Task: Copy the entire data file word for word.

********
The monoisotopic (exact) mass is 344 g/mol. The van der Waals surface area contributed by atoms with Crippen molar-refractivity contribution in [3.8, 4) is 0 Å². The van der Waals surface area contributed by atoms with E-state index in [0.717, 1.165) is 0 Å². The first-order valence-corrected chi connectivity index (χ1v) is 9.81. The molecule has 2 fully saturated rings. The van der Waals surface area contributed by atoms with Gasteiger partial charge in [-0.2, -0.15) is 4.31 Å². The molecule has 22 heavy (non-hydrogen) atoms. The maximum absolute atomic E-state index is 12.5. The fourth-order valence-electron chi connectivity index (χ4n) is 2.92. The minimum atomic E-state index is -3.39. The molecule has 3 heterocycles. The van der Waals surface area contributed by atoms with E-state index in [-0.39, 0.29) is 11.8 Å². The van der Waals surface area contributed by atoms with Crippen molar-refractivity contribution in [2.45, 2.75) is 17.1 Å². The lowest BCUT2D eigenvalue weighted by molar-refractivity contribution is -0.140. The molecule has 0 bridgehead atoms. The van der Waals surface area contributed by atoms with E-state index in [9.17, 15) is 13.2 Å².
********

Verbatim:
The monoisotopic (exact) mass is 344 g/mol. The van der Waals surface area contributed by atoms with Crippen molar-refractivity contribution in [3.8, 4) is 0 Å². The van der Waals surface area contributed by atoms with E-state index in [0.717, 1.165) is 0 Å². The first-order valence-corrected chi connectivity index (χ1v) is 9.81. The molecule has 2 fully saturated rings. The van der Waals surface area contributed by atoms with Gasteiger partial charge in [-0.2, -0.15) is 4.31 Å². The molecule has 22 heavy (non-hydrogen) atoms. The maximum absolute atomic E-state index is 12.5. The fourth-order valence-electron chi connectivity index (χ4n) is 2.92. The minimum atomic E-state index is -3.39. The molecule has 3 heterocycles. The van der Waals surface area contributed by atoms with E-state index in [-0.39, 0.29) is 11.8 Å². The van der Waals surface area contributed by atoms with Crippen molar-refractivity contribution in [2.45, 2.75) is 17.1 Å². The lowest BCUT2D eigenvalue weighted by molar-refractivity contribution is -0.140. The molecule has 0 bridgehead atoms. The van der Waals surface area contributed by atoms with E-state index in [9.17, 15) is 13.2 Å².